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Chartres is the prefecture of the department of Eure-et-Loir (Centre-Val de Loire region) and it has 39,122 inhabitants. Located on the south-western edge of the Ile-de-France region, Chartres is in the heart of an agricultural plateau, the Beauce.
The city weighed very early in the history of France and many great men, from Henry IV, King of France crowned in Chartres, to Jean Moulin, the first resistance fighter of France during the Second World War, went to this city. Occupied since the Paleolithic, the city became the capital of the Gallic tribe of Carnutes from which it will take its name. Then, Romanized and baptized Autricum, it will be an important city, seat of a bishopric at the end of the 4th century. Later, during the Norman invasions, the city and the cathedral, ransacked by the Normans, relive thanks to the donation made in 876 by Charles the Bald, of a relic known as the veil of the Virgin. So the city quickly acquires a role of religious, political and military capital. Around the year one thousand, at the time of Bishop Fulbert, Chartres became a center of intellectual and spiritual training. In 1328, the territory of Chartres, which had long been in the movement of the powerful Counts of Blois and Champagne, becomes part of the royal domain. The city, also a military place, is at the heart of the wars: first, the Hundred Years War, then the wars of Religion. At the end of the 17th century, Chartres stops playing a role of holdfast and the ramparts are then reworked to contribute to the embellishment of the city. The transformation leading to today’s city takes place only in the mid-twentieth century after the city erased the wounds of the two world wars, under the impetus of an important social and economic transformation.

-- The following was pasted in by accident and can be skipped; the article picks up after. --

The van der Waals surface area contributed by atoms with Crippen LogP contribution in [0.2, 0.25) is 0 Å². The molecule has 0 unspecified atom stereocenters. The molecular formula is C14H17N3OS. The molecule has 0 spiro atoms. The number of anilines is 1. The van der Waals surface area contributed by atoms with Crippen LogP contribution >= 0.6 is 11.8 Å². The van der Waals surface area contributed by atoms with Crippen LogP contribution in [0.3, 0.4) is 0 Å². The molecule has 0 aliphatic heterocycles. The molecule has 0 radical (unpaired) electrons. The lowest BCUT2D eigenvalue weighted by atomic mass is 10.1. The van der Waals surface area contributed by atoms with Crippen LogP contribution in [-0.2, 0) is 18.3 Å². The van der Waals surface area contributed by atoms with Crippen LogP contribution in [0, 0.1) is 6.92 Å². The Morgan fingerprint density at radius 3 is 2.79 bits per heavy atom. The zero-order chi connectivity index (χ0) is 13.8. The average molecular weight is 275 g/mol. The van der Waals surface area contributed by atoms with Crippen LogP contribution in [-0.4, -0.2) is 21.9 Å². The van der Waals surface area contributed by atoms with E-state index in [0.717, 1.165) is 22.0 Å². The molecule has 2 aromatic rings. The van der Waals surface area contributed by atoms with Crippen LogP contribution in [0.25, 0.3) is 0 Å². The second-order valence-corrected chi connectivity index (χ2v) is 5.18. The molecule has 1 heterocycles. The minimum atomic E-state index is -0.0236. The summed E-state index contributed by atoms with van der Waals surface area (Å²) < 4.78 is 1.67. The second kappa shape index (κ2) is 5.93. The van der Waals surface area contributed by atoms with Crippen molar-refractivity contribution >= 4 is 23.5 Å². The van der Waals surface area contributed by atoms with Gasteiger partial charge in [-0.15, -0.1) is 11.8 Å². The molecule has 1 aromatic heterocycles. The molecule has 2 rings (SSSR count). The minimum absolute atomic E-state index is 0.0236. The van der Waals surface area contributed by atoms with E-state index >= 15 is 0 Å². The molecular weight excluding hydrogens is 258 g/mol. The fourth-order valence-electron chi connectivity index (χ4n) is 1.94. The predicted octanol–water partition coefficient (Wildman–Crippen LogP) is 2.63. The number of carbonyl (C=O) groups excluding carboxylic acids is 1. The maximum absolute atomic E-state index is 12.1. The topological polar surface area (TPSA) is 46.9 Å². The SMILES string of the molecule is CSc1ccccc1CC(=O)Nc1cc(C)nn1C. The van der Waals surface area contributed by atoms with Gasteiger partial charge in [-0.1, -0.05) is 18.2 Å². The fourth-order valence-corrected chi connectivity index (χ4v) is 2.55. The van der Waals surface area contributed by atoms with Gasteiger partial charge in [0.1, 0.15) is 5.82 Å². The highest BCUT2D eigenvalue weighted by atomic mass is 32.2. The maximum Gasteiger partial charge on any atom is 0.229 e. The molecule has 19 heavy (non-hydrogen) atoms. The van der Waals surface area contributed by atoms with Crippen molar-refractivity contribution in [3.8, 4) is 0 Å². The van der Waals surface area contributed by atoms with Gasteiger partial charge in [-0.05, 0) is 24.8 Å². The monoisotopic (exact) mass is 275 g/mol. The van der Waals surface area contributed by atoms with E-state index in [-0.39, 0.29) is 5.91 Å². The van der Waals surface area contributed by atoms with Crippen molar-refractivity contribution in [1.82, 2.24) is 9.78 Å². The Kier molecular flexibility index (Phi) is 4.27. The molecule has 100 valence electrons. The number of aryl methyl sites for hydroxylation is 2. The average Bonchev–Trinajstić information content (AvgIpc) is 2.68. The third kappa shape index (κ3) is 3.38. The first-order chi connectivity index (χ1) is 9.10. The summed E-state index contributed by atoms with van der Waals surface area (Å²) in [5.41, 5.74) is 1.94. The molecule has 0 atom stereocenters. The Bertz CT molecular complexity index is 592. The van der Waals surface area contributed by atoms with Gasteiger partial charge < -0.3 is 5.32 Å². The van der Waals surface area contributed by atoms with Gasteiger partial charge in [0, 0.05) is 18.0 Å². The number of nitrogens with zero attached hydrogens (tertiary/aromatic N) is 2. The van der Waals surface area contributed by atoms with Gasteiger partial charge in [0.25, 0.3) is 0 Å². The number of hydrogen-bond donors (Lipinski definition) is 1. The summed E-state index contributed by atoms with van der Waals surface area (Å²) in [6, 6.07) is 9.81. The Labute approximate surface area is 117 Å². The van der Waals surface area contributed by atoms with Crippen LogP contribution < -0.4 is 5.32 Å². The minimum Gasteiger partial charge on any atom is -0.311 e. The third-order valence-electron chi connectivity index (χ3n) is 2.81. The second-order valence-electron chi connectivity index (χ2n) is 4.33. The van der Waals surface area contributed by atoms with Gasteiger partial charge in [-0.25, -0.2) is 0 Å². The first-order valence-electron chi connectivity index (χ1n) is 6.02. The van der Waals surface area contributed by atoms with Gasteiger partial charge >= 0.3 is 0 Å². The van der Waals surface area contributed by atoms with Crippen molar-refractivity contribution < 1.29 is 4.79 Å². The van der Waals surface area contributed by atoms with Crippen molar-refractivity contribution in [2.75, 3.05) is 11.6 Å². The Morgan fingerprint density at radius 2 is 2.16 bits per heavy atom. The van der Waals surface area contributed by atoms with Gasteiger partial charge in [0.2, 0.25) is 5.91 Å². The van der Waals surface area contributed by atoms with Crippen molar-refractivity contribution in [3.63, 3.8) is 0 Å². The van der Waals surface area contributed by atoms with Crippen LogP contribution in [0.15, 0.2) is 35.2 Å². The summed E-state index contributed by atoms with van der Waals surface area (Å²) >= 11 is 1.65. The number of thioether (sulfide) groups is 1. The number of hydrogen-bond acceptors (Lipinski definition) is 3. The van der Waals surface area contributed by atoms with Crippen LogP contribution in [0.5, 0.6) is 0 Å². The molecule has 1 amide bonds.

Many heritage features can still testify to this rich historical past like the Cathedral Notre-Dame de Chartres which was inscribed on the World Heritage List of UNESCO from 1979. In the ramparts of the city, Chartres has many houses of the 15th century, the Collegiate Church of St. Andrew, the Church of St. Aignan and the abbey church of St. Peter. Outside the walls, on the banks of the Eure, we can find the abbey church of Saint-Martin-au-Val and its conventual buildings, the first place of Christian place of worship, built in the middle of the largest Roman sanctuary known to date.
The city also has a remarkable natural heritage, the one of the banks of the Eure, which is highlighted for 15 years through the Green Plan.
Nowadays, this city, well rooted in modernity, enhances its heritage through the event Chartres en lumières (Chartres in light), during which 20 sites are staged for 200 evenings a year (from April to October). Otherwise, Chartres hosts the head office of the « Cosmetic Valley », the competitiveness cluster of beauty and well-being. Chartres has become, after few decades, the capital of Light and Perfume.